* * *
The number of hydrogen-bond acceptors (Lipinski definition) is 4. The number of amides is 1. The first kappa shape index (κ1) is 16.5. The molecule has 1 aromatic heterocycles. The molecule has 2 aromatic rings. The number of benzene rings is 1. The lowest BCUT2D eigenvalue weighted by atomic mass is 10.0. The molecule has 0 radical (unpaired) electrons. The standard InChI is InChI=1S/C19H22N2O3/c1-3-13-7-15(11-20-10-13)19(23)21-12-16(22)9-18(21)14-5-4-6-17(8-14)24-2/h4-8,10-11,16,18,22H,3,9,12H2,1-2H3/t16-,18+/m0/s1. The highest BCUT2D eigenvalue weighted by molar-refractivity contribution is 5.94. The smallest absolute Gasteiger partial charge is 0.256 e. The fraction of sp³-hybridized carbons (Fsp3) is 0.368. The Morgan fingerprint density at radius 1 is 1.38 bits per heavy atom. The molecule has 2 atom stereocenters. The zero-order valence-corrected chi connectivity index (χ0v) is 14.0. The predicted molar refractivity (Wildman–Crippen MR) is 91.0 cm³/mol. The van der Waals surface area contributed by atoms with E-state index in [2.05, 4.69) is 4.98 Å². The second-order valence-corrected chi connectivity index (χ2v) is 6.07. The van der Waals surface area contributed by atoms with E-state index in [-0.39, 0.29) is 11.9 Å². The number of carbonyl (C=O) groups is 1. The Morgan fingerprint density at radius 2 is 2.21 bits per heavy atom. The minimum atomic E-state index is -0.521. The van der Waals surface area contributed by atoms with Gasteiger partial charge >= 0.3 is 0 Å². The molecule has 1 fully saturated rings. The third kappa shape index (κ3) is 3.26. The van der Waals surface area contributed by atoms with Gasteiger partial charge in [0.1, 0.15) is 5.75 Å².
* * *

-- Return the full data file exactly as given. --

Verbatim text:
The number of hydrogen-bond acceptors (Lipinski definition) is 4. The number of amides is 1. The first kappa shape index (κ1) is 16.5. The molecule has 1 aromatic heterocycles. The molecule has 2 aromatic rings. The number of benzene rings is 1. The lowest BCUT2D eigenvalue weighted by atomic mass is 10.0. The molecule has 0 radical (unpaired) electrons. The standard InChI is InChI=1S/C19H22N2O3/c1-3-13-7-15(11-20-10-13)19(23)21-12-16(22)9-18(21)14-5-4-6-17(8-14)24-2/h4-8,10-11,16,18,22H,3,9,12H2,1-2H3/t16-,18+/m0/s1. The highest BCUT2D eigenvalue weighted by molar-refractivity contribution is 5.94. The smallest absolute Gasteiger partial charge is 0.256 e. The fraction of sp³-hybridized carbons (Fsp3) is 0.368. The Morgan fingerprint density at radius 1 is 1.38 bits per heavy atom. The molecule has 2 atom stereocenters. The zero-order valence-corrected chi connectivity index (χ0v) is 14.0. The predicted molar refractivity (Wildman–Crippen MR) is 91.0 cm³/mol. The van der Waals surface area contributed by atoms with E-state index in [2.05, 4.69) is 4.98 Å². The second-order valence-corrected chi connectivity index (χ2v) is 6.07. The van der Waals surface area contributed by atoms with E-state index in [-0.39, 0.29) is 11.9 Å². The number of carbonyl (C=O) groups is 1. The Morgan fingerprint density at radius 2 is 2.21 bits per heavy atom. The minimum atomic E-state index is -0.521. The van der Waals surface area contributed by atoms with Gasteiger partial charge >= 0.3 is 0 Å². The molecule has 1 fully saturated rings. The third kappa shape index (κ3) is 3.26. The van der Waals surface area contributed by atoms with Gasteiger partial charge in [0.1, 0.15) is 5.75 Å².